Watchdog seeks review on child seats in cars
The consumer watchdog says a rising number of car accident injuries and deaths involving children demands a rethink of the law.
Under the current Road Traffic (Safety Equipment) Regulations, children aged two or below in the front passenger seat must be secured in approved child car seats.
The Consumer Council said the government should increase the age limit because the number of injuries and casualties involving children had increased over the past few years.
Last year, 173 passengers aged 14 or below were injured or killed while travelling in cars. The number went up from 170 in 2009 and 168 in 2008.
The increase was steeper for children aged four or below, those went up 16 per cent from 63 in 2009 to 73 last year.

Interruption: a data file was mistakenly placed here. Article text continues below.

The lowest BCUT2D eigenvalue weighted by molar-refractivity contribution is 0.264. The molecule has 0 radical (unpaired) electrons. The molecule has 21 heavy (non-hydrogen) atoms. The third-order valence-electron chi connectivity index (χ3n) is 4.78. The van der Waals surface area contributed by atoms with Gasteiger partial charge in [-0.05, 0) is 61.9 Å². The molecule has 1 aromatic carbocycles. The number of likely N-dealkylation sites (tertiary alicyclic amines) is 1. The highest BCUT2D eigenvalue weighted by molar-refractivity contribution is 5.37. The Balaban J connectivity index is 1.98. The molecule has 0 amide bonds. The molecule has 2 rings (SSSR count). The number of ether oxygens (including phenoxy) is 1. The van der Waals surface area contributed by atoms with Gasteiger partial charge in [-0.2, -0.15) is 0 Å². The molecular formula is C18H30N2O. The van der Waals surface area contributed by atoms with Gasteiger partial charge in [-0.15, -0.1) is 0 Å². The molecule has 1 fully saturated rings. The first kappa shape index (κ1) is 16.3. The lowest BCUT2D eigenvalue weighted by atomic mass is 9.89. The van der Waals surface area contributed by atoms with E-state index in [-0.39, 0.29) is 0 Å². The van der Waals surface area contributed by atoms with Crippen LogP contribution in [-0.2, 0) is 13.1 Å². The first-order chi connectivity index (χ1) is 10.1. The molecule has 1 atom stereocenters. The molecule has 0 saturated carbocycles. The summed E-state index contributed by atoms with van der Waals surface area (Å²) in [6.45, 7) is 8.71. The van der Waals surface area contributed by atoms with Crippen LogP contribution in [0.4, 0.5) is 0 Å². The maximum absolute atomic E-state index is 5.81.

The city's requirements in the area are looser compared with those overseas. In Japan, children younger than six must be in a safety seat, while in Britain, the rule applies to those under 12, unless they are 135cm tall.
Adults should not hold children in their arms or share the same seat belt with children when in a car, the council advised.
Last year a nine-month-old baby was killed while his mother - who was only slightly injured - held him in her arms in the back seat.
Youngsters should be seated in the back as some front seats are fitted with airbags, which can harm children even if they are in a child car seat.
The number of children aged four or below injured or killed in car accidents rose 16 per cent last year to: 73